Pregnancy and Isolation

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Pregnancy, Isolation and You
 Pregnant healthcare workers ARE NOT at greater risk of contracting infectious diseases
than are other healthcare workers who are not pregnant; however, if a healthcare
worker develops an infection such as HIV, Varicella, Hepatitis B, CMV, or Rubella during
pregnancy, the infant may be at risk of becoming infected. Because of this risk, pregnant
healthcare workers should be especially familiar with and strictly adhere to precautions
to minimize the risk of transmission of infectious diseases.
 Work reassignment is generally not necessary
 Pregnant women SHOULD NOT work with patients who have Varicella infection without
serologically documented immunity to Varicella Zoster Virus.
 Pregnant healthcare workers who have questions regarding exposure in the hospital
should contact Infection Prevention & Control. Department.
INFECTION
AIDS (acquired immune
deficiency Syndrome)
INTERVENTION
No restriction is necessary
Chicken pox
If exposed to herpes zoster
or varicella, employees with
negative or unknown history
of chickenpox should notify
Employee Health
Reassignment is not
necessary for infection
prevention purposes
Cytomegalovirus
COMMENTS
Transmission does not occur
via casual contact or from
inanimate objects. Wear
protective attire when
contact with blood and body
substances is anticipated.
Restriction from patient
contact is based on history of
immunity and not on the
pregnancy.
The risk of getting CMV
through casual contact is
very small. The virus is
usually passed from infected
people to others through
direct contact with body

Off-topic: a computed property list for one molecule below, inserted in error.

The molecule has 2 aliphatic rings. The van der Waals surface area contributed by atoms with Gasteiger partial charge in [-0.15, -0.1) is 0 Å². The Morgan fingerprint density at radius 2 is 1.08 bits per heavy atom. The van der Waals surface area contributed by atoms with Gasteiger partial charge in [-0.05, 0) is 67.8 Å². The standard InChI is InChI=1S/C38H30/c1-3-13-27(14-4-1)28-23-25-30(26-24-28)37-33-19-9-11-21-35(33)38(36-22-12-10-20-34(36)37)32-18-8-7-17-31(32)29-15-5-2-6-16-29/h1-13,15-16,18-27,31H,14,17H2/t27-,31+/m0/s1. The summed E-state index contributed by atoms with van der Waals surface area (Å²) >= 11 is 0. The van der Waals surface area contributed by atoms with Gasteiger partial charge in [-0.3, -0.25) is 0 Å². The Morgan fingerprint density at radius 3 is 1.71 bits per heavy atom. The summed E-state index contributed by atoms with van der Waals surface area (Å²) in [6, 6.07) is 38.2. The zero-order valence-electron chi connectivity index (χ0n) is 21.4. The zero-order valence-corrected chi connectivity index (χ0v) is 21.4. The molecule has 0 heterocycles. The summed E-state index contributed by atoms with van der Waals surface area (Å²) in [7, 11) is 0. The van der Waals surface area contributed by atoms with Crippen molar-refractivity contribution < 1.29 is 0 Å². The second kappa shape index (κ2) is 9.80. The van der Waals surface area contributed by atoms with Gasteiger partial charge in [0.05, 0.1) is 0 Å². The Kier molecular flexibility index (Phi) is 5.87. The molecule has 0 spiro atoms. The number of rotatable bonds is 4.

fluids, such as urine, saliva,
or breast milk. CMV is
sexually transmitted. It can
also be spread through
transplanted organs and
blood transfusions.
Hepatitis B
Herpes Simplex Type II
Employees who anticipate
contact with blood/body
fluids are urged to receive
Hepatitis B vaccine prior to
becoming pregnant
No restrictions necessary
Greater risk of acquisition is
through contaminated
needle sticks, blood
exposures, or sexual contat.
No risk via casual contact
Transmission does not occur
via casual contact or
inanimate objects. Requires
sexual contact for
transmission.Greatest risk to
the infant if at the time of
birth if the mother has active
genital herpes.
If employees are unsure of
history of chickenpox,
serologic testing is available.
Restriction is based on
history of immunity and not
on pregnancy
Herpes Zoster(shingles)
Patient care staff who have
not had chickenpox should
not have contact with
patients with chickenpox or
herpes zoster
Rubella (German Measles)
Patient care staff should not Women of childbearing age
care for patients with rubella should be immune to rubella.
until employee immunity is
proven by blood test or
documentation of
vaccination
No restriction necessary
Person-to-person
transmission does not occur.
Greatest risk is from cat feces
(emptying litter boxes) or
from poorly cooked meat.
No restriction necessary
Wear a N-95 or approved fit
tested mask.
If exposed to herpes zoster
Restriction from patient
or varicella, employees with contact is based on history of
negative or unknown history immunity and not on the
of chickenpox should notify
pregnancy.
Employee Health
Toxoplasmosis
Tuberculosis
Varicella-Zoster
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